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In 2009, the home court at DHS was renamed in Vitello’s honor.
Duggan was a star on the basketball court, earning MVP honors for his role at the forefront of the state championship game of ’51 which came down to the buzzer. The Red Raiders had a 20 point lead against Sacred Heart, but the championship ultimately came down to a one-point game, where Duggan’s leadership, hard work and preparation as captain paid off, giving DHS’ basketball program its only state title in its history. Duggan later coached at DHS and served as longtime principal of Bradley School.
Donofrio led Derby basketball to a position of prominence, and was just the second, and to date, the last, All-State basketball player from Derby. The team captain went on to excel at Quinnipiac, and by the time he graduated in 1962, he scored over 1000 points, was a two-time tournament MVP and was named captain his senior season, leading the team with an average of 15.5 points per game.
Keefe stood out on both the track and football field. In cross country championships, he won the Class M title, and earned silver in the State Open. Keefe won back to back Class M crowns in track in ’58 and ’59 with times of 4:35 and 4:33, respectively. Before him, it had been 20 years since a Derby runner had won gold in the mile. Keefe excelled in college at CCSU, winning championships and earning All-American accolades at various distances.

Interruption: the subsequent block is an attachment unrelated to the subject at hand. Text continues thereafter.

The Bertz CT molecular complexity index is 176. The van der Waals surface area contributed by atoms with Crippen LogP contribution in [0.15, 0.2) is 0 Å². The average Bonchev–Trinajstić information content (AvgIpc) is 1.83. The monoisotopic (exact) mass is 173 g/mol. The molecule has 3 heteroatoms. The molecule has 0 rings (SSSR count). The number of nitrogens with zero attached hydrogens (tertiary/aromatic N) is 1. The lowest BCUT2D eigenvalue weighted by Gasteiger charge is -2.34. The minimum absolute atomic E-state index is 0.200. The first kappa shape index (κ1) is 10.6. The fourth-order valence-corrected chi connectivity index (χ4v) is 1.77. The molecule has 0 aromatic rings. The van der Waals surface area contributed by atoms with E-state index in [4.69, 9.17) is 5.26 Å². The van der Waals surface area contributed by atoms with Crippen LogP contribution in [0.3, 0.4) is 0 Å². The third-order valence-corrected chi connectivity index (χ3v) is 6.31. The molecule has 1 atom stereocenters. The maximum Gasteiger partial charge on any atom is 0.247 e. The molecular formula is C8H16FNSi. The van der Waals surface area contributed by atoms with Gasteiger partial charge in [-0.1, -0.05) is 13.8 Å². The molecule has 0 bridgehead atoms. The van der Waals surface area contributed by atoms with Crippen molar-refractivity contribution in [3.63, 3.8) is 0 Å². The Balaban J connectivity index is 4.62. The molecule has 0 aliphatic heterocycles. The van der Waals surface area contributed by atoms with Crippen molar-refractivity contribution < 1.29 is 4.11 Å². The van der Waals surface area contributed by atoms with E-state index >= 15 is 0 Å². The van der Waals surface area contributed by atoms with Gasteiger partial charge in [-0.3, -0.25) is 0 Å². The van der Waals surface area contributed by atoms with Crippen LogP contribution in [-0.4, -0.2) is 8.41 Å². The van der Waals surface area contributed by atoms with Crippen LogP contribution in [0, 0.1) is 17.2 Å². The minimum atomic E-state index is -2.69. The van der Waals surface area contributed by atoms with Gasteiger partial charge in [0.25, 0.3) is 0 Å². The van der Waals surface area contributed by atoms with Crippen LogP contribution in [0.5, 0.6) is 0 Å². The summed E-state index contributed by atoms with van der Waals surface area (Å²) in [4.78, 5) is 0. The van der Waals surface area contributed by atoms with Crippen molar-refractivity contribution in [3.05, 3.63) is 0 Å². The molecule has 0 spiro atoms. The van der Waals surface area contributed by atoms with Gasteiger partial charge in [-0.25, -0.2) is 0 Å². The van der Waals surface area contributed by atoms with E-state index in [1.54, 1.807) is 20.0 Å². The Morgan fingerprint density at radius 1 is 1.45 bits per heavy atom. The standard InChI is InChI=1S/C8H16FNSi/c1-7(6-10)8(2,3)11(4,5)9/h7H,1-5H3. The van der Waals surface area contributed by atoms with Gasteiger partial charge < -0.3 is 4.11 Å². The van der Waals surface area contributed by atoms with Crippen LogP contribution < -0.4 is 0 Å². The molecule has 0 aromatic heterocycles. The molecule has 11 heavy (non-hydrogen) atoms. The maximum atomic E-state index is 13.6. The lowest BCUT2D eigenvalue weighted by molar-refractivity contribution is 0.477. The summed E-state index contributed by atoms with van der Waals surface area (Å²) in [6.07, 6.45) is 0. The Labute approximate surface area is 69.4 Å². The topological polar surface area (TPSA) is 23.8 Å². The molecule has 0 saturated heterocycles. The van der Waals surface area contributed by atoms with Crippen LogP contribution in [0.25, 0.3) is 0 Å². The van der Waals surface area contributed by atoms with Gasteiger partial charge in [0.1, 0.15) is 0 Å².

DiCenso was involved in Derby football for 33 years. He served as DHS’s head football coach from 1983-1992, previously serving as assistant coach to the legendary DeFilippo. DiCenso led the Red Raiders to their first Class S title in 1985. Back-to-back playoff appearances and a league championship the following year cemented DiCenso as one of the premier coaches in the state. Derby became a regular in the Register Top Ten. DiCenso accumulated nearly 80 wins, multiple Housy and State championships over 10 years. He served as an educator in Derby for 36years, serving as DHS’ principal for 11 years, and also served as acting superintendent. The gateway leading into Ryan Field was named “Charles DiCenso Way.”
two-way starter on the legendary ’69 edition of the Red Raiders, Sanford was an opposing coach’s nightmare. On offense, he was impossible to defend, and as a defender, he routinely blew up the backfield. He was just as dominant on the hardwood, a team leader in scoring, his school record of 32 rebounds is still the best ever for a single game.